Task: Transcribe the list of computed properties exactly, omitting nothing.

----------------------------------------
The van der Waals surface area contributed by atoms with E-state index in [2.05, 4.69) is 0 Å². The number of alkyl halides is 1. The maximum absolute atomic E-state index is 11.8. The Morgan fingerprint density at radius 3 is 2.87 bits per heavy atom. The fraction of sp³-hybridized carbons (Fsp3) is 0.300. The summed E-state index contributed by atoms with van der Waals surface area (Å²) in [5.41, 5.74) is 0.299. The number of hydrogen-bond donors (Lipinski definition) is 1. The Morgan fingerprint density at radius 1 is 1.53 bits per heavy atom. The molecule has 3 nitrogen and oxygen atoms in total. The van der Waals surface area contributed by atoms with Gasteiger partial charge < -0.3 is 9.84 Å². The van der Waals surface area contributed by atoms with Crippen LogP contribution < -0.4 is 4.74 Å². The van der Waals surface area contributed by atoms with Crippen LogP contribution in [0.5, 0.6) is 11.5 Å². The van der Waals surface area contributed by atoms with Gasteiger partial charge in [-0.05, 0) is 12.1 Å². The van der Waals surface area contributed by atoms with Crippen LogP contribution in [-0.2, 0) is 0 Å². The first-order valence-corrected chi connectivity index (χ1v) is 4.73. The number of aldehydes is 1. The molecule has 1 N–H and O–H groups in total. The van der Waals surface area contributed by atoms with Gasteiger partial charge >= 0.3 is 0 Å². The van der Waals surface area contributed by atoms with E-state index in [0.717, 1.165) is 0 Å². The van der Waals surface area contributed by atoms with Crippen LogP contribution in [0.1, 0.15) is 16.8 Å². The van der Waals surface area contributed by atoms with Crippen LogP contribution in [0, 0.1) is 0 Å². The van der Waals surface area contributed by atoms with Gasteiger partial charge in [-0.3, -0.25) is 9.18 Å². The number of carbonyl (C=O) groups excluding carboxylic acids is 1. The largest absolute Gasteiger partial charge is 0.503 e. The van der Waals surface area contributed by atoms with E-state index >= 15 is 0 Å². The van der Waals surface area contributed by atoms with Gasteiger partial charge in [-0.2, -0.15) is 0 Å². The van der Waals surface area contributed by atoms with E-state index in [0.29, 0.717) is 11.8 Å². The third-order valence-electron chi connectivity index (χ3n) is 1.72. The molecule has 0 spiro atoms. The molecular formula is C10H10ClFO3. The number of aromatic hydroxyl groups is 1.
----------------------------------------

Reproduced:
The van der Waals surface area contributed by atoms with E-state index in [2.05, 4.69) is 0 Å². The number of alkyl halides is 1. The maximum absolute atomic E-state index is 11.8. The Morgan fingerprint density at radius 3 is 2.87 bits per heavy atom. The fraction of sp³-hybridized carbons (Fsp3) is 0.300. The summed E-state index contributed by atoms with van der Waals surface area (Å²) in [5.41, 5.74) is 0.299. The number of hydrogen-bond donors (Lipinski definition) is 1. The Morgan fingerprint density at radius 1 is 1.53 bits per heavy atom. The molecule has 3 nitrogen and oxygen atoms in total. The van der Waals surface area contributed by atoms with Gasteiger partial charge < -0.3 is 9.84 Å². The van der Waals surface area contributed by atoms with Crippen LogP contribution < -0.4 is 4.74 Å². The van der Waals surface area contributed by atoms with Crippen LogP contribution in [0.5, 0.6) is 11.5 Å². The van der Waals surface area contributed by atoms with Gasteiger partial charge in [-0.05, 0) is 12.1 Å². The van der Waals surface area contributed by atoms with Crippen LogP contribution in [-0.2, 0) is 0 Å². The first-order valence-corrected chi connectivity index (χ1v) is 4.73. The number of aldehydes is 1. The molecule has 1 N–H and O–H groups in total. The van der Waals surface area contributed by atoms with Gasteiger partial charge >= 0.3 is 0 Å². The van der Waals surface area contributed by atoms with E-state index in [0.717, 1.165) is 0 Å². The van der Waals surface area contributed by atoms with Crippen LogP contribution in [0.1, 0.15) is 16.8 Å². The van der Waals surface area contributed by atoms with Crippen LogP contribution in [0, 0.1) is 0 Å². The van der Waals surface area contributed by atoms with Gasteiger partial charge in [-0.3, -0.25) is 9.18 Å². The number of carbonyl (C=O) groups excluding carboxylic acids is 1. The largest absolute Gasteiger partial charge is 0.503 e. The van der Waals surface area contributed by atoms with E-state index >= 15 is 0 Å². The van der Waals surface area contributed by atoms with Gasteiger partial charge in [-0.2, -0.15) is 0 Å². The van der Waals surface area contributed by atoms with E-state index in [0.29, 0.717) is 11.8 Å². The third-order valence-electron chi connectivity index (χ3n) is 1.72. The molecule has 0 spiro atoms. The molecular formula is C10H10ClFO3. The number of aromatic hydroxyl groups is 1.